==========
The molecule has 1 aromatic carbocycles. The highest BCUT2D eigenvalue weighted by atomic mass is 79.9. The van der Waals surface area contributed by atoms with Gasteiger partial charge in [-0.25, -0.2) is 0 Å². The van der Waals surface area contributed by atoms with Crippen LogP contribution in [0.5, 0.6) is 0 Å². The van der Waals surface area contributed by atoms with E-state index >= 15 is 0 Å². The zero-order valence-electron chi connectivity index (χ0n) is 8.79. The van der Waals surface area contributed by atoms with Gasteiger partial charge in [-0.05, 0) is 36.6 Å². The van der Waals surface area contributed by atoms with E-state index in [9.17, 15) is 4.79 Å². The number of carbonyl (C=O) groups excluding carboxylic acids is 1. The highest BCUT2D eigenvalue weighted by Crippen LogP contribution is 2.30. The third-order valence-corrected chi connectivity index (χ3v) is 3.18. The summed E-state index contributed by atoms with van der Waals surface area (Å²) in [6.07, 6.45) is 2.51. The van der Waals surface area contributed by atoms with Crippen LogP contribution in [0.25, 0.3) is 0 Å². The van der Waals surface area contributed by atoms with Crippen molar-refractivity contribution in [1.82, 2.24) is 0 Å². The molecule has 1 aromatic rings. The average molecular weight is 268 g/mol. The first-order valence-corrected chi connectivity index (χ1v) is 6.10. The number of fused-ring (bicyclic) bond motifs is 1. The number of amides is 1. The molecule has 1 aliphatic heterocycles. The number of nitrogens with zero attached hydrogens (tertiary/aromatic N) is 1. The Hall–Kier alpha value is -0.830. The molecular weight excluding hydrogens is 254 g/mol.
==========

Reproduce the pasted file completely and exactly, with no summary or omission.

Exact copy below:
The molecule has 1 aromatic carbocycles. The highest BCUT2D eigenvalue weighted by atomic mass is 79.9. The van der Waals surface area contributed by atoms with Gasteiger partial charge in [-0.25, -0.2) is 0 Å². The van der Waals surface area contributed by atoms with Crippen LogP contribution in [0.5, 0.6) is 0 Å². The van der Waals surface area contributed by atoms with E-state index >= 15 is 0 Å². The zero-order valence-electron chi connectivity index (χ0n) is 8.79. The van der Waals surface area contributed by atoms with Gasteiger partial charge in [-0.05, 0) is 36.6 Å². The van der Waals surface area contributed by atoms with E-state index in [9.17, 15) is 4.79 Å². The number of carbonyl (C=O) groups excluding carboxylic acids is 1. The highest BCUT2D eigenvalue weighted by Crippen LogP contribution is 2.30. The third-order valence-corrected chi connectivity index (χ3v) is 3.18. The summed E-state index contributed by atoms with van der Waals surface area (Å²) in [6.07, 6.45) is 2.51. The van der Waals surface area contributed by atoms with Crippen LogP contribution in [0.25, 0.3) is 0 Å². The van der Waals surface area contributed by atoms with Crippen molar-refractivity contribution in [1.82, 2.24) is 0 Å². The molecule has 1 aromatic rings. The average molecular weight is 268 g/mol. The first-order valence-corrected chi connectivity index (χ1v) is 6.10. The number of fused-ring (bicyclic) bond motifs is 1. The number of amides is 1. The molecule has 1 aliphatic heterocycles. The number of nitrogens with zero attached hydrogens (tertiary/aromatic N) is 1. The Hall–Kier alpha value is -0.830. The molecular weight excluding hydrogens is 254 g/mol.